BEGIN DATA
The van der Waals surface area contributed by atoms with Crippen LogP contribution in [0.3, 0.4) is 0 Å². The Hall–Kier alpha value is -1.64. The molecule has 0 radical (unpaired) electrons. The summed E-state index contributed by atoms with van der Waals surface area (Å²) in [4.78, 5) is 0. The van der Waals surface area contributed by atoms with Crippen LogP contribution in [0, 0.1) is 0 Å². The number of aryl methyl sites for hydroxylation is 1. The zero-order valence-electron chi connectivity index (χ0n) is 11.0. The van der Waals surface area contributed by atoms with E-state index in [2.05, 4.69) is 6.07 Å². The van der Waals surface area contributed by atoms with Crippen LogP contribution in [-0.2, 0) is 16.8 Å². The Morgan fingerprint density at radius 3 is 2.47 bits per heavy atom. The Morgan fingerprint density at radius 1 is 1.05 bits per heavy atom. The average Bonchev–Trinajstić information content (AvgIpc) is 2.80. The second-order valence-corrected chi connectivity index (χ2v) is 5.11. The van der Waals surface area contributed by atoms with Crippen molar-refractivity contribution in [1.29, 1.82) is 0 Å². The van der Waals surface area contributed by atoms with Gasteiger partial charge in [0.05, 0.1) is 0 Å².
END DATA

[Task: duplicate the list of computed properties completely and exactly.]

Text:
The van der Waals surface area contributed by atoms with Crippen LogP contribution in [0.3, 0.4) is 0 Å². The Hall–Kier alpha value is -1.64. The molecule has 0 radical (unpaired) electrons. The summed E-state index contributed by atoms with van der Waals surface area (Å²) in [4.78, 5) is 0. The van der Waals surface area contributed by atoms with Crippen LogP contribution in [0, 0.1) is 0 Å². The number of aryl methyl sites for hydroxylation is 1. The zero-order valence-electron chi connectivity index (χ0n) is 11.0. The van der Waals surface area contributed by atoms with E-state index in [2.05, 4.69) is 6.07 Å². The van der Waals surface area contributed by atoms with Crippen LogP contribution in [-0.2, 0) is 16.8 Å². The Morgan fingerprint density at radius 3 is 2.47 bits per heavy atom. The Morgan fingerprint density at radius 1 is 1.05 bits per heavy atom. The average Bonchev–Trinajstić information content (AvgIpc) is 2.80. The second-order valence-corrected chi connectivity index (χ2v) is 5.11. The van der Waals surface area contributed by atoms with Crippen molar-refractivity contribution in [1.29, 1.82) is 0 Å². The van der Waals surface area contributed by atoms with Gasteiger partial charge in [0.05, 0.1) is 0 Å².